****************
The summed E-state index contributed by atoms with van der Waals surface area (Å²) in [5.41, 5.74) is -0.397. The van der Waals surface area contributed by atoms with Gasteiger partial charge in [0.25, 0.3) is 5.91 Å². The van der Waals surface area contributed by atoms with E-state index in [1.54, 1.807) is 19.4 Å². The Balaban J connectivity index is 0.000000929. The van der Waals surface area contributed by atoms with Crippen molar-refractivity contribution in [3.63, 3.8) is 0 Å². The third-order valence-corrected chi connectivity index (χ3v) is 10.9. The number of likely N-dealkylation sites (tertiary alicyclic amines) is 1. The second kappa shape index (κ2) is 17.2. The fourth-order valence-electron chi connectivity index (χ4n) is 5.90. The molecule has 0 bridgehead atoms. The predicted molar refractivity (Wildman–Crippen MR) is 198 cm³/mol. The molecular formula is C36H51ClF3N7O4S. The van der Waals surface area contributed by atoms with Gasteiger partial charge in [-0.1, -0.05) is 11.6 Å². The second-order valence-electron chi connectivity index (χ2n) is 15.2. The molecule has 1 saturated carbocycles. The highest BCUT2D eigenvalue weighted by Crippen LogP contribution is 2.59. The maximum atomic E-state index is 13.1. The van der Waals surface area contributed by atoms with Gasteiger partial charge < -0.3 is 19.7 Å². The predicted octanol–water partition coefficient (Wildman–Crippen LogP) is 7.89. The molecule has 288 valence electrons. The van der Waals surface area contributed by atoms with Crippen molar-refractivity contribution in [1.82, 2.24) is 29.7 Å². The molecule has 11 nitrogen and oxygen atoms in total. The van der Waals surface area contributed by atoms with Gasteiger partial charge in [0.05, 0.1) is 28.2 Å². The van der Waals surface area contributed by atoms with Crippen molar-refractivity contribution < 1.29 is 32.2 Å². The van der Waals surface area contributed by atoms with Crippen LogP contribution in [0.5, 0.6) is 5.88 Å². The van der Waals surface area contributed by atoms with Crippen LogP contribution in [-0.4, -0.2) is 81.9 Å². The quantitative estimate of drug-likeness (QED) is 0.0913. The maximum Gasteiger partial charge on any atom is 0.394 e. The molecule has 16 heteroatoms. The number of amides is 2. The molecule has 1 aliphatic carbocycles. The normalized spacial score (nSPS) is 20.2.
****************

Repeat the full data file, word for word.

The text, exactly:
The summed E-state index contributed by atoms with van der Waals surface area (Å²) in [5.41, 5.74) is -0.397. The van der Waals surface area contributed by atoms with Gasteiger partial charge in [0.25, 0.3) is 5.91 Å². The van der Waals surface area contributed by atoms with E-state index in [1.54, 1.807) is 19.4 Å². The Balaban J connectivity index is 0.000000929. The van der Waals surface area contributed by atoms with Crippen molar-refractivity contribution in [3.63, 3.8) is 0 Å². The third-order valence-corrected chi connectivity index (χ3v) is 10.9. The number of likely N-dealkylation sites (tertiary alicyclic amines) is 1. The second kappa shape index (κ2) is 17.2. The fourth-order valence-electron chi connectivity index (χ4n) is 5.90. The molecule has 0 bridgehead atoms. The predicted molar refractivity (Wildman–Crippen MR) is 198 cm³/mol. The molecular formula is C36H51ClF3N7O4S. The van der Waals surface area contributed by atoms with Gasteiger partial charge in [-0.1, -0.05) is 11.6 Å². The second-order valence-electron chi connectivity index (χ2n) is 15.2. The molecule has 1 saturated carbocycles. The highest BCUT2D eigenvalue weighted by Crippen LogP contribution is 2.59. The maximum atomic E-state index is 13.1. The van der Waals surface area contributed by atoms with Gasteiger partial charge < -0.3 is 19.7 Å². The predicted octanol–water partition coefficient (Wildman–Crippen LogP) is 7.89. The molecule has 288 valence electrons. The van der Waals surface area contributed by atoms with Crippen molar-refractivity contribution in [1.82, 2.24) is 29.7 Å². The molecule has 11 nitrogen and oxygen atoms in total. The van der Waals surface area contributed by atoms with Gasteiger partial charge in [0.05, 0.1) is 28.2 Å². The van der Waals surface area contributed by atoms with Crippen molar-refractivity contribution < 1.29 is 32.2 Å². The van der Waals surface area contributed by atoms with Crippen LogP contribution in [0.5, 0.6) is 5.88 Å². The van der Waals surface area contributed by atoms with Crippen LogP contribution in [-0.4, -0.2) is 81.9 Å². The quantitative estimate of drug-likeness (QED) is 0.0913. The maximum Gasteiger partial charge on any atom is 0.394 e. The molecule has 16 heteroatoms. The number of amides is 2. The molecule has 1 aliphatic carbocycles. The normalized spacial score (nSPS) is 20.2.